And we are not from where we live: a gated, grounds-kept housing area that attracts foreign businesspeople and diplomats. Teacher housing sits on separate land overlooking a local neighborhood: front-stoop restaurants, itinerant broom sellers, motorbike taxis. But we reach our apartment through the gated development’s leafy streets, bike its lake, and shop its import-stocked supermarket. I supervise playtimes with expatriate housewives in executive homes, and with Thai and migrant nannies at work in teacher households from three continents. Our preschooler plays with pint-sized passport-holders of New Zealand, Japan, Canada, the U.S., and the U.K., as well as Thailand. The school at the heart of our neighborhood draws 1,800 students of sixty nationalities.
Our family’s jumble of identities means I spend a lot of time jumping from one to the next: I may greet my husband in Japanese in the morning, rouse my daughters in English, and use learner’s Thai to arrange a household repair. Or, I may wrack my brain for an American pop culture reference at a playdate, fumble to read a Bangkok license plate outside, and then clumsily draft an email to Tokyo at naptime. The mishmash of languages and cultures makes it tricky to honor all simultaneously, as when we chose red for our wedding color because it appears in the U.S., Japanese, and Omani flags. (It also represented one side in Thailand’s political clashes last year, so is exiled from our neutral wardrobe.)
If we cannot carefully tend all of our roots at once, however, we also cannot cap or thin them for simplicity’s sake, because the combination constitutes our children’s world. Even when we go “home” (Japan for my husband, America for me), we must tote our other worlds with us–for in Japan our preschooler tries out “I’m hungry” in Thai to see if the words still work; in Kansas she misses Japanese TV characters. In Thailand she dearly misses Grandma, Grandpa, Obaachan, and Ojiichan. By virtue of her upbringing she will always know the pull of places and people not nearby, of ideas not in the air. Yet we commit to keeping her loves close, to showing that many parts can make a whole.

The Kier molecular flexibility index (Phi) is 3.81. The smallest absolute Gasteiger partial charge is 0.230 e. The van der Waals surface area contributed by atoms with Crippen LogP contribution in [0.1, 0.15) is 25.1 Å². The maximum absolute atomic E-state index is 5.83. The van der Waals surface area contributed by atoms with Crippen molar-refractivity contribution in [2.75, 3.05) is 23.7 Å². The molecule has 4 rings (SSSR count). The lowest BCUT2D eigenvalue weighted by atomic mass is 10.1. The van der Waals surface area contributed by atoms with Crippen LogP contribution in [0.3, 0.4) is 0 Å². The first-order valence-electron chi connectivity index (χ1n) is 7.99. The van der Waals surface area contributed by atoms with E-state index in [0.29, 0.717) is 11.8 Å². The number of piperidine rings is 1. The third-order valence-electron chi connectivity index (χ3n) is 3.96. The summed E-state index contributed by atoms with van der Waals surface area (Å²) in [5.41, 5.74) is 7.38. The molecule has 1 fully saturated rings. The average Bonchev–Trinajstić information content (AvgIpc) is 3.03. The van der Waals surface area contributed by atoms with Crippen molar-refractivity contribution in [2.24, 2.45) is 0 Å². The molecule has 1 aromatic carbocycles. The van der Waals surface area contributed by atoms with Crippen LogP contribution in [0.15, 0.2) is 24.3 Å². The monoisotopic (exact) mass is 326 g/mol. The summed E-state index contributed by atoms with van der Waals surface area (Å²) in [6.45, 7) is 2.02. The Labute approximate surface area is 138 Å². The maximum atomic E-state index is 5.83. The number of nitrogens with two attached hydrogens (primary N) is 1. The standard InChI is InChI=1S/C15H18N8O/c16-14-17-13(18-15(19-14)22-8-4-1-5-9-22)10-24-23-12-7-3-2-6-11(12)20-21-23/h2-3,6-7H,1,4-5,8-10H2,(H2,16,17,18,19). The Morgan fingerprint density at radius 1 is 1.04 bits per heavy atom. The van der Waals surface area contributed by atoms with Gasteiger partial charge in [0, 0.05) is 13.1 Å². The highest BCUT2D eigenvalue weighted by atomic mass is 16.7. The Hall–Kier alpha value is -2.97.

We take heart that raising children among worlds is hardly unusual these days. Our burg bulges with bicultural households: Japanese-Canadian, Chilean Australian-Colombian, U.S.-Russian–all transplanting here in Thailand. Intercultural marriage and parenting abroad have grown more mainstream, as have multicultural and multilingual education. And parents everywhere labor to yoke disparate worlds of work and home, past and present, reality and hope. The daily push to understand and blend worlds provides rich material for mothers who write.
In my column Four Worlds, I would like to sketch mother-writerhood at the junction of my family’s four cultures–America, Japan, Thailand, and the expat world–in a way that affirms the world-mingling all writer-moms engage in and record. The snapshots I present of life here will, I hope, appear both new and familiar. The Four in Four Worlds can stand for any large number, but I enjoy its proximity in the dictionary to four-square, four-in-hand, and four-dimensional.
In the belief that sharing stories from our worlds helps us to meld them, I invite you to follow the column and post your comments. When you introduce yourself, please feel free to take as much space as you need.
And in closing, to clarify (because I do write nonfiction): I have yet to compile a scrapbook. Here’s to starting, and to an imperfect first page.